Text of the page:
Mrs. Holland testified that the defendant had struck or beat the deceased on three prior occasions. Three or four months before Alison's death, Mrs. Holland noticed that Alison had a hand print on the side of her face. On another occasion, after Alison had been with her father, Mrs. Holland observed that Alison had a split lip and was bleeding from the mouth. On the third occasion, in December, 1969, Mrs. Holland saw the defendant rip a dress off Alison when she was having trouble undressing the child and saw him pull some hair out of her head. None of these incidents required a doctor's treatment.

Joseph Cominsky, a Chicago Police Officer in the evidence technician section, and Raymond Latimer, a police investigator in the Chicago Police Department, testified that upon examination of the house, they found no evidence of forcible entry. Defendant maintained to the police officers that there had been a burglary and that it had occurred through the kitchen door. Investigation revealed that both locks on the kitchen door were intact, but that the chain on the top of the kitchen door was broken. Officer Cominsky testified that at the scene he told the defendant that he did not believe there had been a burglary. On cross-examination of Officer Cominsky, defense counsel established that if the kitchen door had been open except for the chain, an external force could have accounted for the broken chain. Mrs. Holland testified that nothing was missing from the house and that there was no damage.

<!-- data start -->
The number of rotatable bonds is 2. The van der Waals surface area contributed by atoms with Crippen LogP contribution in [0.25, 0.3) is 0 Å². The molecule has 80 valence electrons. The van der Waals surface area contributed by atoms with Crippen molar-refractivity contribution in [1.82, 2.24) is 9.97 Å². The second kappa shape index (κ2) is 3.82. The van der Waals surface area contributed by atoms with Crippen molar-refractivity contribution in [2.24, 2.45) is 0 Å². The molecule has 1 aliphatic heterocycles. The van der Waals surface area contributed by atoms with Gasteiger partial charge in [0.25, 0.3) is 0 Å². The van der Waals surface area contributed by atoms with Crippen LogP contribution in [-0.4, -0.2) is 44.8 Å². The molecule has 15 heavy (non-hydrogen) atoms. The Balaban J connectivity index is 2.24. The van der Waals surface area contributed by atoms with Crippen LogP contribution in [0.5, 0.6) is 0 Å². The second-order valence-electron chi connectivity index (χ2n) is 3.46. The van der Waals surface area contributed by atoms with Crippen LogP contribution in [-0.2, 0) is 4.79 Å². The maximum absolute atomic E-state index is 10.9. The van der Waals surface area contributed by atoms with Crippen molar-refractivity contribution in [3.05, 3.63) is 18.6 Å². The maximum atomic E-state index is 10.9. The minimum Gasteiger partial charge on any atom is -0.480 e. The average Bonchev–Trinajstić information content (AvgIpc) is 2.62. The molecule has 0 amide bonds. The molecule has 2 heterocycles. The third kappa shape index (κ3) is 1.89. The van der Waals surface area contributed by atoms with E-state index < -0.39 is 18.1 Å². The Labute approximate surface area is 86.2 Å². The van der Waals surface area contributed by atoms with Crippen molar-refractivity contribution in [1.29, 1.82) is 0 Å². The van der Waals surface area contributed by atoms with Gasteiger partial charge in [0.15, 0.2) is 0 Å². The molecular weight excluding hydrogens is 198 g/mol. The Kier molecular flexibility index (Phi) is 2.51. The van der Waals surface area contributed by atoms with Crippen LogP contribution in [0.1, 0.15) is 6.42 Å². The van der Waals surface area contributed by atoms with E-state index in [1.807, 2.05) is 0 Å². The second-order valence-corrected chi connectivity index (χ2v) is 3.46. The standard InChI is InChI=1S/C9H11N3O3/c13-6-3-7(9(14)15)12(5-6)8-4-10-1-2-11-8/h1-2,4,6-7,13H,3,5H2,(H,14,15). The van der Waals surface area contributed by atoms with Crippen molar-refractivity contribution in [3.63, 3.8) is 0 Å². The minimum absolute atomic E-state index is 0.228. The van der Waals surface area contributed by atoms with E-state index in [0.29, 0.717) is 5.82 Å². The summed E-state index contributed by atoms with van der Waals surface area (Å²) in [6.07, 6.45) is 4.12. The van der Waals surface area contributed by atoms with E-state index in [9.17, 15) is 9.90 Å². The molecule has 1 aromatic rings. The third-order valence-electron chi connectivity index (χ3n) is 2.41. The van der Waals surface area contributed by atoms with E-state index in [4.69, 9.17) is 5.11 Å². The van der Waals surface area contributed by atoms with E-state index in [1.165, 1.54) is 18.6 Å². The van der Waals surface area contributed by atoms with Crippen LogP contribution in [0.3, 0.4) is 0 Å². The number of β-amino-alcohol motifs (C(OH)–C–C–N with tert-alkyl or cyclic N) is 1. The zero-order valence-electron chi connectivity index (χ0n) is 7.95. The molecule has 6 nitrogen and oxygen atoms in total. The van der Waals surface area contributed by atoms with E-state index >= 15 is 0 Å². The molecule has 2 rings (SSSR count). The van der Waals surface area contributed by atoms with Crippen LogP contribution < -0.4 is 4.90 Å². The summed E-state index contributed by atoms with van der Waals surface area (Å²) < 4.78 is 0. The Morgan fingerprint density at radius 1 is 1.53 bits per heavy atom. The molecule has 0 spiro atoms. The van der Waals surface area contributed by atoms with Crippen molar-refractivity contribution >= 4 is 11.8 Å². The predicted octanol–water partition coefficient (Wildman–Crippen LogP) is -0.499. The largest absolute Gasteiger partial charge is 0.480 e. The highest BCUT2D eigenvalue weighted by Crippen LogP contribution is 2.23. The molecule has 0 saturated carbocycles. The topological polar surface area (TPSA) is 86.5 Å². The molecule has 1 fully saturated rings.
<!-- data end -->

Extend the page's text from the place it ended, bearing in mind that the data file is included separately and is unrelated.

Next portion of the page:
That having been substantially the evidence which the prosecution presented, at the close of its case the trial court directed a finding of not guilty as to counts one and two of the indictment which charged murder. The defendant offered no witnesses; and at the close of defendant's case, the court found him guilty of manslaughter.

Defendant's first contention is that the prosecution failed to establish that a criminal agency produced the death of Alison Neeley, and that therefore it failed to prove that a specific crime had been committed. Defendant claims that there were two equally possible explanations for the injury which caused Alison's death: (1) someone struck her on the head, and (2) she accidentally fell and struck her head on an object. We reject the argument that both explanations are equally possible.

• 1-3 In order to sustain the conviction, the prosecution must prove beyond a reasonable doubt that a criminal agency produced death. (People v. Manske (1948), 399 Ill. 176, 77 N.E.2d 164.) The fact of criminal agency may be shown by circumstantial evidence. (People v. Winstead (1967), 90 Ill. App.2d 167, 234 N.E.2d 175.) Dr. Shalgos testified that the injury which caused death could have been the result of an accidental fall. When viewed in connection wtih the other evidence in the case, however, this explanation becomes highly unlikely. Mrs. Holland found Alison in bed injured, and she noticed that she was wearing different clothing from that which she was wearing earlier in the afternoon. It seems highly unlikely that a two year old child could have changed her own clothes and put them into a bathtub. It also seems highly unlikely that a two year old child could sustain a severe head injury while not in bed and then crawl back into bed, where Mrs. Holland found her. Equally unlikely is the possibility that Alison ...